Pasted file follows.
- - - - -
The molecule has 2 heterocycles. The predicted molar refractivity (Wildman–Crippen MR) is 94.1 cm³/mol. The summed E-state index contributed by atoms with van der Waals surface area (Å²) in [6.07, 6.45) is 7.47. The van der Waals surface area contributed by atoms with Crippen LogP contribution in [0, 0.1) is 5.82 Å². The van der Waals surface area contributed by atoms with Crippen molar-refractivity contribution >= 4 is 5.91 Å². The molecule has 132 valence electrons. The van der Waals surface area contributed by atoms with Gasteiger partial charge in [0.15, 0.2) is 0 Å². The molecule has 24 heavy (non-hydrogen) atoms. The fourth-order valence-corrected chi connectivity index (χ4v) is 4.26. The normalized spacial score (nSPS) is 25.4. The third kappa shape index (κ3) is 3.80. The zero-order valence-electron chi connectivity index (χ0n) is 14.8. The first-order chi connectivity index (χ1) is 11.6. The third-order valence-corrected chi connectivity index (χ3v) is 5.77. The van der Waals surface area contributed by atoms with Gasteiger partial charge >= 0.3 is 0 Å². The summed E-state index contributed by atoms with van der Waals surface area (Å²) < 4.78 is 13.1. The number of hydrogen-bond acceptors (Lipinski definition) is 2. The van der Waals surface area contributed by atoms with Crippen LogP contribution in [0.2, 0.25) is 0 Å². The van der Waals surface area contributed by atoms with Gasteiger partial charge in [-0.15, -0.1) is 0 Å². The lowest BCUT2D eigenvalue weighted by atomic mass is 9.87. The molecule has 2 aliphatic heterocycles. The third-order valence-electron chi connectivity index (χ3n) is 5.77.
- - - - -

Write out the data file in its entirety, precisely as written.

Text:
The molecule has 2 heterocycles. The predicted molar refractivity (Wildman–Crippen MR) is 94.1 cm³/mol. The summed E-state index contributed by atoms with van der Waals surface area (Å²) in [6.07, 6.45) is 7.47. The van der Waals surface area contributed by atoms with Crippen LogP contribution in [0, 0.1) is 5.82 Å². The van der Waals surface area contributed by atoms with Crippen molar-refractivity contribution >= 4 is 5.91 Å². The molecule has 132 valence electrons. The van der Waals surface area contributed by atoms with Gasteiger partial charge in [0.15, 0.2) is 0 Å². The molecule has 24 heavy (non-hydrogen) atoms. The fourth-order valence-corrected chi connectivity index (χ4v) is 4.26. The normalized spacial score (nSPS) is 25.4. The third kappa shape index (κ3) is 3.80. The zero-order valence-electron chi connectivity index (χ0n) is 14.8. The first-order chi connectivity index (χ1) is 11.6. The third-order valence-corrected chi connectivity index (χ3v) is 5.77. The van der Waals surface area contributed by atoms with Gasteiger partial charge >= 0.3 is 0 Å². The summed E-state index contributed by atoms with van der Waals surface area (Å²) < 4.78 is 13.1. The number of hydrogen-bond acceptors (Lipinski definition) is 2. The van der Waals surface area contributed by atoms with Crippen LogP contribution in [0.2, 0.25) is 0 Å². The van der Waals surface area contributed by atoms with Gasteiger partial charge in [-0.15, -0.1) is 0 Å². The lowest BCUT2D eigenvalue weighted by atomic mass is 9.87. The molecule has 2 aliphatic heterocycles. The third-order valence-electron chi connectivity index (χ3n) is 5.77.